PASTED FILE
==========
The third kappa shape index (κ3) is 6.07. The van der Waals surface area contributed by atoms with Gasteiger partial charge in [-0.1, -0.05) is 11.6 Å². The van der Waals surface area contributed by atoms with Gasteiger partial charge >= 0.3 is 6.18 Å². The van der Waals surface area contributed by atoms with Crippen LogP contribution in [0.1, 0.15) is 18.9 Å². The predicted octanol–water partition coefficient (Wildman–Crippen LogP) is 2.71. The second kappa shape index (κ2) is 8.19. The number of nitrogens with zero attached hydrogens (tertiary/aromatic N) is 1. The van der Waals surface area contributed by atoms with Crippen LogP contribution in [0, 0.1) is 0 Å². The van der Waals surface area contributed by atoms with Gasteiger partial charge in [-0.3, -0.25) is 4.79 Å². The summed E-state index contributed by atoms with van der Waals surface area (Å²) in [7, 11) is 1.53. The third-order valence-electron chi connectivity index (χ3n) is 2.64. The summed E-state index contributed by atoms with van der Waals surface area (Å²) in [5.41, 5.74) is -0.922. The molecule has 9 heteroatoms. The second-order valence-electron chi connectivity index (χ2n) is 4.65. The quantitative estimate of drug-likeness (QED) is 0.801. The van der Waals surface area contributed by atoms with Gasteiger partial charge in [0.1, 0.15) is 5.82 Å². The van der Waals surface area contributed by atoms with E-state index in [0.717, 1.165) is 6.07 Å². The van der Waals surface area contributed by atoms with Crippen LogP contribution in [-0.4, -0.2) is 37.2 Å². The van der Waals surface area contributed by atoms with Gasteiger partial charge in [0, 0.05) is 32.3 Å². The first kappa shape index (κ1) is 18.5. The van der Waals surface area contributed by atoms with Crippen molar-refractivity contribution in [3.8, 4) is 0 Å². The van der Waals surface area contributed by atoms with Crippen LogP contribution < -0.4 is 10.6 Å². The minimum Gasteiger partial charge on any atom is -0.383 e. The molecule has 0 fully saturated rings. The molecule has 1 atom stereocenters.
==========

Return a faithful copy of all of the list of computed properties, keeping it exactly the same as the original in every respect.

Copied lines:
The third kappa shape index (κ3) is 6.07. The van der Waals surface area contributed by atoms with Gasteiger partial charge in [-0.1, -0.05) is 11.6 Å². The van der Waals surface area contributed by atoms with Gasteiger partial charge >= 0.3 is 6.18 Å². The van der Waals surface area contributed by atoms with Crippen LogP contribution in [0.1, 0.15) is 18.9 Å². The predicted octanol–water partition coefficient (Wildman–Crippen LogP) is 2.71. The second kappa shape index (κ2) is 8.19. The number of nitrogens with zero attached hydrogens (tertiary/aromatic N) is 1. The van der Waals surface area contributed by atoms with Crippen LogP contribution in [0, 0.1) is 0 Å². The van der Waals surface area contributed by atoms with Gasteiger partial charge in [-0.3, -0.25) is 4.79 Å². The summed E-state index contributed by atoms with van der Waals surface area (Å²) in [7, 11) is 1.53. The third-order valence-electron chi connectivity index (χ3n) is 2.64. The summed E-state index contributed by atoms with van der Waals surface area (Å²) in [5.41, 5.74) is -0.922. The molecule has 9 heteroatoms. The second-order valence-electron chi connectivity index (χ2n) is 4.65. The quantitative estimate of drug-likeness (QED) is 0.801. The van der Waals surface area contributed by atoms with Gasteiger partial charge in [0.1, 0.15) is 5.82 Å². The van der Waals surface area contributed by atoms with E-state index in [0.717, 1.165) is 6.07 Å². The van der Waals surface area contributed by atoms with Crippen LogP contribution in [-0.4, -0.2) is 37.2 Å². The van der Waals surface area contributed by atoms with Gasteiger partial charge in [0, 0.05) is 32.3 Å². The first kappa shape index (κ1) is 18.5. The van der Waals surface area contributed by atoms with Crippen molar-refractivity contribution in [3.8, 4) is 0 Å². The van der Waals surface area contributed by atoms with Crippen LogP contribution < -0.4 is 10.6 Å². The minimum Gasteiger partial charge on any atom is -0.383 e. The molecule has 0 fully saturated rings. The molecule has 1 atom stereocenters.